Timing was everything and despite a seemingly formidable line up and base, the club were in financial meltdown. The lowest point came when the club caved over two legs in the Europa League against St. Pats in 2009. By then he’d used his friends in the media to shop around for a new club.

During this turbulent time he was caught up in the match-fixing incident when his side lost 3-2 to Terek in a game which, having seen the video, beggared belief.

Like Robert De Niro throwing his fight with Billy Fox in the yawn-fest Raging Bull, the general belief in the football community remains that Leonid had to lose to win.

At the time the Kremlin needed a passive Chechnya and Ramzan’s control of the region centred on his leadership of the Jewel in Grozny’s battered crown. Leonid landed on his feet.

Fifteen days after resigning from Samara, he was named as head coach of giants CSKA Moscow, where he remains. Ironically the first game in charge was against Terek, which was won (this time).

Since then he’s put the club on a par with Zenit, CSKA finishing finishing in the top three each season from 2010. With two leagues, two cups and two Super Cups in the trophy closet, he even turned domestic success into European progress.

Stability has been key and this is what Leonid brings. He has excellent staff, strong work ethic and is constantly learning. He also has friends on high and in the media.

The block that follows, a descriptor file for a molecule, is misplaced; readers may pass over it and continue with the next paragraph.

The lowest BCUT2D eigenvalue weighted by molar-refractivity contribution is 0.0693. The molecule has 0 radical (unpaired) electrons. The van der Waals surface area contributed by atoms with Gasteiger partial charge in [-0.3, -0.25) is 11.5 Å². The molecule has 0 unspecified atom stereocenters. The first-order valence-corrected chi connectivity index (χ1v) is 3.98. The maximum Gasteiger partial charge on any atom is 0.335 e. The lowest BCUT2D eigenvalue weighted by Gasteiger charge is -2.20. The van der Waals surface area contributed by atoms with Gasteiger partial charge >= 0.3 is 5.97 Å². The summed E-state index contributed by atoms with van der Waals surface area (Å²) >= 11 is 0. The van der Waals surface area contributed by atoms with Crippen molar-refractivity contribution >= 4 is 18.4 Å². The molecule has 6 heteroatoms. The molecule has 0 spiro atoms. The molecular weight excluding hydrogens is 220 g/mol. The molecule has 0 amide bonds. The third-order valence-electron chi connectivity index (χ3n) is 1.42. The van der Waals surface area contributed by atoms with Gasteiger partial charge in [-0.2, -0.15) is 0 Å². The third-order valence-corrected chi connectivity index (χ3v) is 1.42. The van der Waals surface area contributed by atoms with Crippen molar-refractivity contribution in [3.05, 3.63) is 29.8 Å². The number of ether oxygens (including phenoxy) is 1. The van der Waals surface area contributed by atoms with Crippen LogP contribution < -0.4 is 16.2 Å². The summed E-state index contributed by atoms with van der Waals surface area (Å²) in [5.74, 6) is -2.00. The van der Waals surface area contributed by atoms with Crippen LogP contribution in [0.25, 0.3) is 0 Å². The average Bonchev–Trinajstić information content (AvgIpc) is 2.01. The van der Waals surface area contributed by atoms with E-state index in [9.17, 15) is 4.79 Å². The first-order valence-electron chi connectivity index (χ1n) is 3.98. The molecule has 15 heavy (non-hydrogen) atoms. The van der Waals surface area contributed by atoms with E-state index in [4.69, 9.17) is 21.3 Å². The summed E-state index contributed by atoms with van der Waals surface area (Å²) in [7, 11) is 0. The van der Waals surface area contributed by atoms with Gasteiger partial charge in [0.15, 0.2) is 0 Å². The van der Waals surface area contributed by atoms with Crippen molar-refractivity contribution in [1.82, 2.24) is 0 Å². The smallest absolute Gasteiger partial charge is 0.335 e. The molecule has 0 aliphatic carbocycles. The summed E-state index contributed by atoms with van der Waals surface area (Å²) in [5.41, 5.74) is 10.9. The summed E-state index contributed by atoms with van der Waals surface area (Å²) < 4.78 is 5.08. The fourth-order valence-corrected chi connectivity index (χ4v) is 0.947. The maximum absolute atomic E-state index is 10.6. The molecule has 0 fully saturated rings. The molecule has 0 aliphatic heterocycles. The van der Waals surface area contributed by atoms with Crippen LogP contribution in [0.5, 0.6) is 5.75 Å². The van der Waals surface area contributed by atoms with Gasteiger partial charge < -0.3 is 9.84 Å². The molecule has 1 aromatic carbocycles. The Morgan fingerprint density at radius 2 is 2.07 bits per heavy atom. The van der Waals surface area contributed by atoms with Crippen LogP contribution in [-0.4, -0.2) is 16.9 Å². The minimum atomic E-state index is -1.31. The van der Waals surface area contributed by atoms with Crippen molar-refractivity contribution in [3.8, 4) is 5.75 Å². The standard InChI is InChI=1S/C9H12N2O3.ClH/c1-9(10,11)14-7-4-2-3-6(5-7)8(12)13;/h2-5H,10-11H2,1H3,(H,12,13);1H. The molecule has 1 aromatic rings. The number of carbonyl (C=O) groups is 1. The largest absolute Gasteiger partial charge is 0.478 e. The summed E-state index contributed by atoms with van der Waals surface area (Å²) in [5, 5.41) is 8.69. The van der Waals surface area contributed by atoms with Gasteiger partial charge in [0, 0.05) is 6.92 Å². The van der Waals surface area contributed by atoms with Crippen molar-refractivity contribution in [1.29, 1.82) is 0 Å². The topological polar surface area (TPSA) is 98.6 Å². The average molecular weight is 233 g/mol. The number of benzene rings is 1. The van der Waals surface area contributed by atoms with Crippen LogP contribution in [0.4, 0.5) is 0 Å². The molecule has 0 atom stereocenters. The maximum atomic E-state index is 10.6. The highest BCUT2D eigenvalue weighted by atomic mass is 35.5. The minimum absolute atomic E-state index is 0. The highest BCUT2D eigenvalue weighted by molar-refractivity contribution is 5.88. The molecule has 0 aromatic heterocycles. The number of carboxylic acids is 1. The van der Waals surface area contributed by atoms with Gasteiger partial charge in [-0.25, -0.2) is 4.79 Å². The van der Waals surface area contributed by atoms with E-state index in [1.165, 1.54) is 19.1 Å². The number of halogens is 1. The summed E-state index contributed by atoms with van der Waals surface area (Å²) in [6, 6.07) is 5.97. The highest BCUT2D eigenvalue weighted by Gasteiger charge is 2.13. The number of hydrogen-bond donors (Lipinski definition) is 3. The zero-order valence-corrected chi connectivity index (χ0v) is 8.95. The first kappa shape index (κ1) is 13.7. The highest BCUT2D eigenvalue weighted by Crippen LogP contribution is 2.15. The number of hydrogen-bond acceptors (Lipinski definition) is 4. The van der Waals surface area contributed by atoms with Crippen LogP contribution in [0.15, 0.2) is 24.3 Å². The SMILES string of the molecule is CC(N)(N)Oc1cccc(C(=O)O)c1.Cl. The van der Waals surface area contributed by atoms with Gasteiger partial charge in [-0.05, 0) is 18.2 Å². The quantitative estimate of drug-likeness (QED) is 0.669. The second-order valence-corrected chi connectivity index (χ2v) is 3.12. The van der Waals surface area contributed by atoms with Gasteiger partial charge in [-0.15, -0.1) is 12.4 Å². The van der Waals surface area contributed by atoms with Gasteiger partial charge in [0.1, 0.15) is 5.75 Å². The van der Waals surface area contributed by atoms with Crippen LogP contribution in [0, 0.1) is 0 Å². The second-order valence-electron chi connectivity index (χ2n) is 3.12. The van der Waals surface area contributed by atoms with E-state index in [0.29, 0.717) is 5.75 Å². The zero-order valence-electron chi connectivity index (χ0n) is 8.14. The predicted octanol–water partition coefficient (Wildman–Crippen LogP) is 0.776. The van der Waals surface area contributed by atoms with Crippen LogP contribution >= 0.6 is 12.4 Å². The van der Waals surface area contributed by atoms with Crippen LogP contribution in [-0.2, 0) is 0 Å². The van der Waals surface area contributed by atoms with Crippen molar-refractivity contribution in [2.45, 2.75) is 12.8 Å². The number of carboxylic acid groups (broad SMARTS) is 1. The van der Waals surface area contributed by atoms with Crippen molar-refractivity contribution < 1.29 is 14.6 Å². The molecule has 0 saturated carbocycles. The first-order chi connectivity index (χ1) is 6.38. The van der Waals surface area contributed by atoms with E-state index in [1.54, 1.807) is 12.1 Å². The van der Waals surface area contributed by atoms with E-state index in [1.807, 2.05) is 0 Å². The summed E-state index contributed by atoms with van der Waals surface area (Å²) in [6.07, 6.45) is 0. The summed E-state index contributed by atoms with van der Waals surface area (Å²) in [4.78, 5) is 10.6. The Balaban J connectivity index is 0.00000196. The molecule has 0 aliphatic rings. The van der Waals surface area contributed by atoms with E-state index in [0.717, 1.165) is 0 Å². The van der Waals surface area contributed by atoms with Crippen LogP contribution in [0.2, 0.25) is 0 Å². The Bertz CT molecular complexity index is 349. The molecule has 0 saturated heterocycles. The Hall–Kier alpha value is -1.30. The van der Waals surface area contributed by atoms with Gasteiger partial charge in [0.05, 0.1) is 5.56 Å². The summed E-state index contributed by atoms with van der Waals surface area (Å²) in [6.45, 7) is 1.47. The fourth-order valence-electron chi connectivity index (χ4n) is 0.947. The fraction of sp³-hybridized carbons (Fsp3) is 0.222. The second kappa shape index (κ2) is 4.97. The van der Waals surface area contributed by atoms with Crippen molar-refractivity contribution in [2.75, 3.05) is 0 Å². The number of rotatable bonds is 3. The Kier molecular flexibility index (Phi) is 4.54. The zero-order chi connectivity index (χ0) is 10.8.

When Don Fabio put Russia into a position to qualify for France 2016, he had been leaning heavily on the CSKA coach and his staff for support. The man from the south was being groomed for the top job.


It was one of the Italians last recommendations to the RFS that if they wanted to build on what he’d done, Leonid was the man to take over.

He did and with four wins from four and automatic qualification for Euro ’16, there are the usual Eamon Dunphy-ite “We can win it all” doing the rounds, though getting out of the group would be a success.

My first meeting with Leonid in 2007 was memorable for the fact that he asked me about football in Ireland, Gaelic Football in Ireland! It took up most of the conversation and only at the end we discussed the League of Ireland.

I was honest but positive about the pinnacle of Irish Senior soccer and he dismissive. His point of view was that nothing happens in football without huge investment in players, staff and structures.

I reminded him of this when we last met (this summer) at a function in Moscow. He was there in his capacity as the new Russian Coach, he smiled and asked, “When we see you in the Champions League group?”

Should he end up as Chelsea manager, it would be a real boost for the Premier League and the English team. It will be exciting, consistently so, despite the barracking from the stands.

It’s nice to think that the beginning of the end came for him at the hands of a bunch of part-timers from Inchicore, though in reality his talent, ability to spot talent (players or staff) and his thirst for knowledge, have put him at the top of the Russian tree.

He learned the hard way that climbing trees is not a bother, staying in them is the issue, taking the soiled seat of “The Special One” will hold no fear for Leonid Slutsky.

The Author

Alan Moore

Russian-based sports journalist, commentator, radio host & consultant. Worked with major clubs including Hajduk Split, Eintracht Frankfurt, Lokomotiv and Spartak Moscow. Current host of Capital Sports 3.0, former international boxer and semi-professional footballer and FIFA World Cup commentator.